REVIEW: Choreographer Wayne McGregor is interested in how technology affects age-old questions of heart and head.
Musings on the connection between body, mind and soul are a constant in the history of human experience. Scientists and artists alike over the centuries have mapped the relationship between heart and head.
On Tuesday night Wayne McGregor/Random Dance, performing “FAR” (2010) in a presentation by Northrop Dance at the Orpheum Theatre, posited that the 21st century version of this relationship falls within the continuum between digital and analog — at once electric and organic.
The London-based troupe features flat-out fantastic dancers who — setting aside difference in height and gender — seem created from the same Alberto Giacometti mold. Their limbs extend to the outer limits, backs arch beyond reason.
Although “FAR” was created by McGregor with the performers, his choreographic imprint is ubiquitous — and sometimes limiting. He is a master at drawing out a dancer’s kinetic lines to the nth degree, but emotional nuances are less present. “FAR” is a structurally and visually beautiful work that stimulates the brain but doesn’t really challenge it to feel.
The work unfolds on a blank stage, save for a large hanging set piece that looks like a circuit board. Patterns of light dash across it and numbers appear, inspiring thoughts of time’s passage, the logic within computer code or an odometer going fast-forward.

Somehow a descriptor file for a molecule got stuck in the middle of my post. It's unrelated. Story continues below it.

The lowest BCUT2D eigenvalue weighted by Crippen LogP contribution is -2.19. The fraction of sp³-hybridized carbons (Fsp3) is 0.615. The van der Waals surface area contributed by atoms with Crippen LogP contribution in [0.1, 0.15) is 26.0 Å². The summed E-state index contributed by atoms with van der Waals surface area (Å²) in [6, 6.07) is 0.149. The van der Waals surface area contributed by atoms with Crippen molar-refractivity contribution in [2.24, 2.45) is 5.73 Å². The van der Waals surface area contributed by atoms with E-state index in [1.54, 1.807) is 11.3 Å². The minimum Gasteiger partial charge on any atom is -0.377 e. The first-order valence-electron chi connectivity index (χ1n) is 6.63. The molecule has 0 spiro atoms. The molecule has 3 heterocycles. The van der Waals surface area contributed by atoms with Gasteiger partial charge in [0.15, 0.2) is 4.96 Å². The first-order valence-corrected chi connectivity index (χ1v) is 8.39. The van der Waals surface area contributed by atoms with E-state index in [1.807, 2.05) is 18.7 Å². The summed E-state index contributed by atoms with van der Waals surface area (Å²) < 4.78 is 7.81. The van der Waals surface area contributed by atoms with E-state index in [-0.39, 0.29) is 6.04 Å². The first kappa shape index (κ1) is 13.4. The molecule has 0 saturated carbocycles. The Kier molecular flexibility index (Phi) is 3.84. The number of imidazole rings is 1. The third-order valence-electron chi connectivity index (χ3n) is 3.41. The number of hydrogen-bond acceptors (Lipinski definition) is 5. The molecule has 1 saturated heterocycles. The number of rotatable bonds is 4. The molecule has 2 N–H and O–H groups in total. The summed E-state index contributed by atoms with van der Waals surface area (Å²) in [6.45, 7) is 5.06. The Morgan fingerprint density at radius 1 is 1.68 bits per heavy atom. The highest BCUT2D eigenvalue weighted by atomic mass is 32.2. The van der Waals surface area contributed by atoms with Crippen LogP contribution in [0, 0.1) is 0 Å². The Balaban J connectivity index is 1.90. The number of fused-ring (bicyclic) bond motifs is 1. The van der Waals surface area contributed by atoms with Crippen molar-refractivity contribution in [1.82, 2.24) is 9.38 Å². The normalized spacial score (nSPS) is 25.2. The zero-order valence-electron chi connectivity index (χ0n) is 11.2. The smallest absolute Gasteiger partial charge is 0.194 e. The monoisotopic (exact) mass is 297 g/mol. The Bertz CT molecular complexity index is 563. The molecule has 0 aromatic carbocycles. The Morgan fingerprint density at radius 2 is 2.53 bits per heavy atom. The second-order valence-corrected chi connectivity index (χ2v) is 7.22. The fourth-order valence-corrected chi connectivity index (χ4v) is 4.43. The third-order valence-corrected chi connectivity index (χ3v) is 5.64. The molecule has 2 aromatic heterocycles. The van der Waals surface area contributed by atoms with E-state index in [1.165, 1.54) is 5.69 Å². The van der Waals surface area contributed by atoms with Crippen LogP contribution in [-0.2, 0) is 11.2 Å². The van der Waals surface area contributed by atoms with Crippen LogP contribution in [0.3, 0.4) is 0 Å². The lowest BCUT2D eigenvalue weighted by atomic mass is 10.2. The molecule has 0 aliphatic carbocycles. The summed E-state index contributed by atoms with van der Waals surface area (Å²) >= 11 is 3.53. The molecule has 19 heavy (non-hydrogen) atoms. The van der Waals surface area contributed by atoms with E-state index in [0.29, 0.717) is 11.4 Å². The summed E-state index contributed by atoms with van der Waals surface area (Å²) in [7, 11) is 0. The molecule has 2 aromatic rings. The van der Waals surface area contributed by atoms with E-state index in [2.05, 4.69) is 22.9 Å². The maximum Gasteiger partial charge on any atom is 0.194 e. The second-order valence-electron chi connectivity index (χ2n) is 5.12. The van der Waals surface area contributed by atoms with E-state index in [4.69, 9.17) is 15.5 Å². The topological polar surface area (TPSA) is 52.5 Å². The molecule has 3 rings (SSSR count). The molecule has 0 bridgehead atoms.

The dancers, moving below and in front of the board, are similarly precise in their actions, even as their bodies distort and torque due to some hidden breakdown in whatever “machine” drives their movement or the occasional hints of violence.
Lucy Carter’s lighting design is stunning, with hints of golden hues and cool blues piercing the bright white light. Composer Ben Frost’s pulsing metallic score haunts with soaring vocals using text adapted from “Flesh in the Age of Reason” by the late medical historian Roy Porter. But the sonic tones are also dark, with drill-like sounds that disturb the subconscious.
The lasting impression of “FAR” is a profound sense of alienation. The associations between body, mind and soul are never quite realized.
As a society obsessed with technology, we are drifting further from the elemental essence of being, represented in “FAR” by the use of actual fire in the opening moments. Art and science offer pathways back to our human core, but meaning itself is as elusive as a flickering flame.
Caroline Palmer writers about dance.